Welcome to Bant Week! This week we'll be exploring the green-white-blue shard. For this and each of the following shard theme weeks (oops, did I just give away four whole theme weeks?) I've decided to write a third series looking at color pie philosophies. My first series talked about the philosophies of each individual color (white, blue, black, red, green, and artifacts – check them out). My second series talked about the color philosophy of all ten two-color pairings (Selesnya, Golgari, Dimir, Boros, Gruul, Izzet, Orzhov, Azorius, Rakdos, and Simic – check them out).

Obelisk of Bant

I've decided to take the five shard theme weeks as a means to explore a different facet of the color pie philosophies. As a writer, I am very big on motivations and as such, I've spent a lot of time trying to get into the "head" of each color to understand how it justifies its own position and how it sees the four other colors. So today, I am going to interview White (as the central color to Bant) to help demonstrate White's philosophy from White's point of view. I'll let White talk about its allies, its enemies and anything else White feels is important to clarify its philosophies.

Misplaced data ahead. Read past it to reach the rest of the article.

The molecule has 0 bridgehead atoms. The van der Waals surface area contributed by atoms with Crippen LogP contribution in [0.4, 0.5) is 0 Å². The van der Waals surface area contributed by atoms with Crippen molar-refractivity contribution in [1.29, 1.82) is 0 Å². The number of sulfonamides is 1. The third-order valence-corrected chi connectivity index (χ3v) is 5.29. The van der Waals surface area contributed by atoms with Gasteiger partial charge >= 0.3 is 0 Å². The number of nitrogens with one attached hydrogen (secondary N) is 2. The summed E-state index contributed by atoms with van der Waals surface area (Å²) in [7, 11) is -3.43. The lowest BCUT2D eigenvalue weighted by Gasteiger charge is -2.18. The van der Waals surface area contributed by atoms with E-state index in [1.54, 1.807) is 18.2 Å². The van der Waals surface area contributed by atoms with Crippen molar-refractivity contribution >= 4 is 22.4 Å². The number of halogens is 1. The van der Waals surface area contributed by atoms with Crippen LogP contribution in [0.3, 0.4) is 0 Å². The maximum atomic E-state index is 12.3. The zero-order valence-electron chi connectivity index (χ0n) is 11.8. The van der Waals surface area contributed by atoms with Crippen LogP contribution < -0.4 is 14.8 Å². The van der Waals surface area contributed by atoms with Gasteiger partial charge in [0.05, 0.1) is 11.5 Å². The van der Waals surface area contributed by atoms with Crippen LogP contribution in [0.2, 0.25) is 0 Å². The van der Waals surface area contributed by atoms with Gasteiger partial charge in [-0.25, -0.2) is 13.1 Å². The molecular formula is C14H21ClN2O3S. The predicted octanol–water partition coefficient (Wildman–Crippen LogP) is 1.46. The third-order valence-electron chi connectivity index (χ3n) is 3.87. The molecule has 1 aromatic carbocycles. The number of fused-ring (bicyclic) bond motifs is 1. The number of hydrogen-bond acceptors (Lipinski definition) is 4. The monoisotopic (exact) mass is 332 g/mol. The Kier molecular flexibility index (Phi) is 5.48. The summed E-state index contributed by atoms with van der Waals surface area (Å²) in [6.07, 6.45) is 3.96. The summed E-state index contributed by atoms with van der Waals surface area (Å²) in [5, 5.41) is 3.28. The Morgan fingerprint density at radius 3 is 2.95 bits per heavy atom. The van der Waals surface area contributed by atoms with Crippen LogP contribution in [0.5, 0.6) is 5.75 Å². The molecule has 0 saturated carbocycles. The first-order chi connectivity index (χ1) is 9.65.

Let's get started:

White, thanks for joining us.

I'm glad to be here. When you first talked to me about having the chance to explain my beliefs in my own words, I was quite excited. I feel if people had a better understanding of what exactly it is I represent, that I'd have more people sympathetic to my cause.

Why don't we begin with the most basic question? What do you believe?

At the core of everything, I believe the following: there exists right and wrong. I'm talking about crystal clear absolutes. Certain things you should do and certain things you shouldn't do.

And how do you know what those absolutes are?

They're pretty obvious if you just stop and think. Am I doing things that help people overall? Am I being the best person I can be? Simply put, are my actions making this a better world? Am I doing the right thing? It's really not that complicated. People have an inherent sense of right and wrong. You know when you're doing something you shouldn't. It's where the essence of guilt comes from. Down deep you know when you're doing something you shouldn't.